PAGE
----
Spatial Treatment

Dec. 11, 2002

By Marty Benson

A recent hymn of would-be rules makers in the media has been that the three-point line is too close. Now that one of the experimental rules moves the line nine inches back, some are singing hallelujahs.

Including coaches.

"I think it's too close," said University of San Francisco coach Phil Mathews, speaking of the current distance of 19 feet, 9 inches. "If you're going to get three points for it, it should be a more difficult shot. To some people, it's like a layup."

Perhaps a heavy accent should be placed over "some people," since guys who habitually drain the three are deceptively scarce, according to Division I cumulative statistics. The high-water mark for three-point accuracy was set in 1986-87, the rule's rookie year. Last season's figure of 34.6 percent mirrored the previous season's mark. The percentage has been consistently in that neighborhood since the 1993-94 season. At best, three-point success in Division I has remained fairly constant after dropping steadily the first few years.

Unquestionably, more threes are launched today. The amount has nearly doubled from 9.2 attempts per game in year one to last season's record of 18.3. Such frequency has no doubt factored in the lagging percentage.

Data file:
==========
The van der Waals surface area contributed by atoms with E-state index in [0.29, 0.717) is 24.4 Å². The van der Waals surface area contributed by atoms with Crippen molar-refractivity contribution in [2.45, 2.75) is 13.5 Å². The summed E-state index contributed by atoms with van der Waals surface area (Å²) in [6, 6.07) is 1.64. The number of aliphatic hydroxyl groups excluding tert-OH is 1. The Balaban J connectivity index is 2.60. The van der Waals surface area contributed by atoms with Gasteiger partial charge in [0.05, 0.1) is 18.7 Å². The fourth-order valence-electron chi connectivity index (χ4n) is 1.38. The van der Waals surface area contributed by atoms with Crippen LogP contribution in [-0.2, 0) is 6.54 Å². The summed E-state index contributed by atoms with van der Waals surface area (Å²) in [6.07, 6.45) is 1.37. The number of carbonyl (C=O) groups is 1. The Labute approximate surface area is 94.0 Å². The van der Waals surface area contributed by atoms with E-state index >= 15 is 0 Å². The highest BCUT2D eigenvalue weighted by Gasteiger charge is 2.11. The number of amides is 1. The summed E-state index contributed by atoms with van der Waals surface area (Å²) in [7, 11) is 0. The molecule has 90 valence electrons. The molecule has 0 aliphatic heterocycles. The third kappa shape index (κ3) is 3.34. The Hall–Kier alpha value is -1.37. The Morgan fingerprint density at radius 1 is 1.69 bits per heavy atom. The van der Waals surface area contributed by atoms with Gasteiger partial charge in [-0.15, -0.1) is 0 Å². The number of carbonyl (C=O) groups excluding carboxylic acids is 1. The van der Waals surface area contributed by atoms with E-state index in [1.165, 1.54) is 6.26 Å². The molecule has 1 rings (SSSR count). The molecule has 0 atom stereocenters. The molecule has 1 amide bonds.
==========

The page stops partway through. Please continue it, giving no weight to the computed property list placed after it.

"Poor shooters may not be as likely to take it as they are now."
Art Hyland, chair of the NCAA Men's Basketball Rules Committee

Thinking along those lines, Art Hyland, coordinator of men's basketball officiating for the Big East Conference and chair of the NCAA Men's Basketball Rules Committee, said that three-point percentages might improve if the line were moved back.

"Poor shooters may not be as likely to take it as they are now," Hyland said.

The extended three-point distance, which is the same as the international distance of 20 feet, 6 inches, will be used for all certified games (once known as exempt games) played before January 1. Two other experimental rules also will be used in those games. One widens the free-throw lane by 2 feet on each side; the other implements a new free-throw lane block. Also, for the first time, Divisions II and III schools have to use the experimental rules in their exhibition games.

Creating space
Despite the importance of the other two experiments, it's the three-point line that grabs attention. Certainly the ability of some players to hit the shot in their sleep and the vice of others shooting it on a whim were considerations, but the rules committee was really addressing how a deeper arc would relate to a wider lane. The experiment is not about making the bull's-eye smaller, even though that might be a byproduct.

The crux of the three-point experiment, as well as the others for this season, is space.

The only way to create more room on a 94 x 50-foot court that's limited to that size by construction in many places is to move the lines within those boundaries. With that in mind, here's the official explanation from a committee spokesman on the three-point-line rationale: